James A. Landau
JJJRLandau at AOL.COM
Sat Jan 27 01:09:26 UTC 2001
The following sounds like a candidate for Fred Shapiro's collection of
Boyer's Law, named after the mathematician and mathematical historian Carl
"Mathematical formulas and theorems are usually
not named after their original discoverers."
This "law" was discussed on the Historia Matematica mailing list.
It appears on page 469 of [Boyer's] History of Mathematics
. After discussing the anticipation of the so-called Maclaurin's
series by earlier workers, Boyer observed, "Clio, the muse of history,
often is fickle in the matter of attaching names to theorems!"
It was H.C. Kennedy who first called this "Boyer's Law: Mathematical
formulas and theorems are usually not named after their original
discoverers." Amer. Math. Monthly, 79:1 (1972), 66-67. Kennedy also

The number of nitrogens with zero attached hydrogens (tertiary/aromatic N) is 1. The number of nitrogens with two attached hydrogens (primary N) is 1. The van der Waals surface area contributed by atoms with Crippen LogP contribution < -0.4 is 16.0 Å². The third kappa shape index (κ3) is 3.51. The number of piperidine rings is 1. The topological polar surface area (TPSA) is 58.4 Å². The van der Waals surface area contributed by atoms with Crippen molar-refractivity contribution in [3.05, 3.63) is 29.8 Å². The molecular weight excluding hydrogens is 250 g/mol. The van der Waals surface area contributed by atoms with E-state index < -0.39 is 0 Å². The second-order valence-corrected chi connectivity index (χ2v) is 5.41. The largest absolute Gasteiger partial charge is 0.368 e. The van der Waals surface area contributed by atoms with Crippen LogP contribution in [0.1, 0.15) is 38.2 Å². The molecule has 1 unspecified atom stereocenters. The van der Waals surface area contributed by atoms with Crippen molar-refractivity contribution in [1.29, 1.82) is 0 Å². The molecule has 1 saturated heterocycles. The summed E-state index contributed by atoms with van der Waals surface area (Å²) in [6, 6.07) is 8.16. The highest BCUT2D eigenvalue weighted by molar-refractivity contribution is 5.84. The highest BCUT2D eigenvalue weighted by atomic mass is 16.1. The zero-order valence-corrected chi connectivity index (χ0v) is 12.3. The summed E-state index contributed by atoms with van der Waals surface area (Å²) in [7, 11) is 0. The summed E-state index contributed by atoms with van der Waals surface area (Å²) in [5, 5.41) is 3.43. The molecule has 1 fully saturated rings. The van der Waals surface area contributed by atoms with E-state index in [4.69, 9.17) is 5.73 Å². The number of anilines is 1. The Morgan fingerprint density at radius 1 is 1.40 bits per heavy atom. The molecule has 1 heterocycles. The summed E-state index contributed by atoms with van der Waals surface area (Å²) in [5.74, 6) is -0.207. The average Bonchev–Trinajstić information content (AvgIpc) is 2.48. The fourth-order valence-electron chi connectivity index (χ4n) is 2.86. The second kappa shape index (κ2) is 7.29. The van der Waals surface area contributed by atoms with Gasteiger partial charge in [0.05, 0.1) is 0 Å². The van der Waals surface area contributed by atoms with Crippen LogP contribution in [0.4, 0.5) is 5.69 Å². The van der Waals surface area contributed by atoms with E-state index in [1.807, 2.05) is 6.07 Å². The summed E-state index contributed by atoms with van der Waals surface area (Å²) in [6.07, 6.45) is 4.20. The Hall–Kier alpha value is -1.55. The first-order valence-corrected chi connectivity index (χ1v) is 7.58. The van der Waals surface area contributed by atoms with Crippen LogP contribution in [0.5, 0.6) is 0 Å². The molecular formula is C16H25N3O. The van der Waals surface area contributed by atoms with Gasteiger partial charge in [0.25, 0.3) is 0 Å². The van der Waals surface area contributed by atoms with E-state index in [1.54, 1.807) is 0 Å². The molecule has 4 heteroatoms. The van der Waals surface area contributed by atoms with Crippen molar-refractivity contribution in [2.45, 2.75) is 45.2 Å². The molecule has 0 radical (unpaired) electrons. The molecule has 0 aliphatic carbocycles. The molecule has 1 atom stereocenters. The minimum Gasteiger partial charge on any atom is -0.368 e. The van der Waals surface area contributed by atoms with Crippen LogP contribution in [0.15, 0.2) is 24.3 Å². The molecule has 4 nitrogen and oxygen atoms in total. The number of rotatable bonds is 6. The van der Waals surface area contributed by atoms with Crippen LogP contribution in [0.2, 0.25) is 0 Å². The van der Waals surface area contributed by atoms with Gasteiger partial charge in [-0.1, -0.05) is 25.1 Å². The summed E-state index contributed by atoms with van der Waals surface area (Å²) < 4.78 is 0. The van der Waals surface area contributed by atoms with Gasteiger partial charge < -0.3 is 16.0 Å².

noted that "this is probably a rare instance of a law whose statement
confirms its own validity."
This is also known as
...Stigler's Law of Eponymy. This law, which in its simplest form states that
"no scientific discovery is named after its original discoverer," was so
dubbed by Stephen
Stigler in his recent book Statistics on the Table (Harvard). An immodest
act of nomenclature? Not really. If Stigler's law is true, its very name
implies that Stigler himself did not discover it. By explaining that the
credit belongs instead to the great sociologist of science Robert K. Merton,
Stigler not only wins marks for humility; he makes the law to which he has
lent his name self-confirming.
[reference: url http://www.linguafranca.com/0003/hypo.html]
The discussion can be viewed in the HM archives at
select month March 2000 and the applicable threads are "Boyer's Law" (26
March 2000) and "L'Hopital, Pythagoras, Ptolemy and Hilbert" 17 March 2000.
I have the entire (I think) discussion on my hard drive and I'll be happy to
forward it to anyone who asks.
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